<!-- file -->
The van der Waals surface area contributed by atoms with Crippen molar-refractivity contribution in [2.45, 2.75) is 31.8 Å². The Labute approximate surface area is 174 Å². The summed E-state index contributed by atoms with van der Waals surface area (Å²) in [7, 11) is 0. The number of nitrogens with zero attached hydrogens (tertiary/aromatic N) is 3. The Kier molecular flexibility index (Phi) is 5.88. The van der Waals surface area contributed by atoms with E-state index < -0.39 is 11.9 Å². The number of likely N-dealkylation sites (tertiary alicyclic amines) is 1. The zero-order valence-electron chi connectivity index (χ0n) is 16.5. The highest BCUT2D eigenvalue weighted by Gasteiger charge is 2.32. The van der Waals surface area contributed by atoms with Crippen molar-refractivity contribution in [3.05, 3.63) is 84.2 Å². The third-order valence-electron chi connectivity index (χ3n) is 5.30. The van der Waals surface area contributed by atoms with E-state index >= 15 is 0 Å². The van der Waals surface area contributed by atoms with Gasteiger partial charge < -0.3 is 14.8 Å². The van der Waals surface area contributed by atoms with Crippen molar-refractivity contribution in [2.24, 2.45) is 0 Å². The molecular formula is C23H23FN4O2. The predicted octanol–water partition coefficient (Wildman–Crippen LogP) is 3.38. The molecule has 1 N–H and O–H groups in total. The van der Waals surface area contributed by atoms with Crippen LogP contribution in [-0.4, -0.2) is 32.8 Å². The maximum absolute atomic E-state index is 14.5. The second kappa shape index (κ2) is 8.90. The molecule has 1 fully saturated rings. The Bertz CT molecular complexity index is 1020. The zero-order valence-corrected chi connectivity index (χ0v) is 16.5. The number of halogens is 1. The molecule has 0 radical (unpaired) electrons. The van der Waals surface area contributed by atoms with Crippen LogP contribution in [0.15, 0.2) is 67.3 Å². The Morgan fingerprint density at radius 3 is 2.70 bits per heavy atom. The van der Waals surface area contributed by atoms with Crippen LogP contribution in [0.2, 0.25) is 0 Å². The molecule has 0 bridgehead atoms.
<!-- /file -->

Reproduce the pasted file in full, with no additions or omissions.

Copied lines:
The van der Waals surface area contributed by atoms with Crippen molar-refractivity contribution in [2.45, 2.75) is 31.8 Å². The Labute approximate surface area is 174 Å². The summed E-state index contributed by atoms with van der Waals surface area (Å²) in [7, 11) is 0. The number of nitrogens with zero attached hydrogens (tertiary/aromatic N) is 3. The Kier molecular flexibility index (Phi) is 5.88. The van der Waals surface area contributed by atoms with E-state index < -0.39 is 11.9 Å². The number of likely N-dealkylation sites (tertiary alicyclic amines) is 1. The zero-order valence-electron chi connectivity index (χ0n) is 16.5. The highest BCUT2D eigenvalue weighted by Gasteiger charge is 2.32. The van der Waals surface area contributed by atoms with Crippen molar-refractivity contribution in [3.05, 3.63) is 84.2 Å². The third-order valence-electron chi connectivity index (χ3n) is 5.30. The van der Waals surface area contributed by atoms with E-state index >= 15 is 0 Å². The van der Waals surface area contributed by atoms with Gasteiger partial charge < -0.3 is 14.8 Å². The van der Waals surface area contributed by atoms with Crippen molar-refractivity contribution in [2.24, 2.45) is 0 Å². The molecular formula is C23H23FN4O2. The predicted octanol–water partition coefficient (Wildman–Crippen LogP) is 3.38. The molecule has 1 N–H and O–H groups in total. The van der Waals surface area contributed by atoms with Crippen LogP contribution in [-0.4, -0.2) is 32.8 Å². The maximum absolute atomic E-state index is 14.5. The second kappa shape index (κ2) is 8.90. The molecule has 1 fully saturated rings. The Bertz CT molecular complexity index is 1020. The zero-order valence-corrected chi connectivity index (χ0v) is 16.5. The number of halogens is 1. The molecule has 0 radical (unpaired) electrons. The van der Waals surface area contributed by atoms with Crippen LogP contribution in [0.15, 0.2) is 67.3 Å². The Morgan fingerprint density at radius 3 is 2.70 bits per heavy atom. The van der Waals surface area contributed by atoms with Crippen LogP contribution in [0.2, 0.25) is 0 Å². The molecule has 0 bridgehead atoms.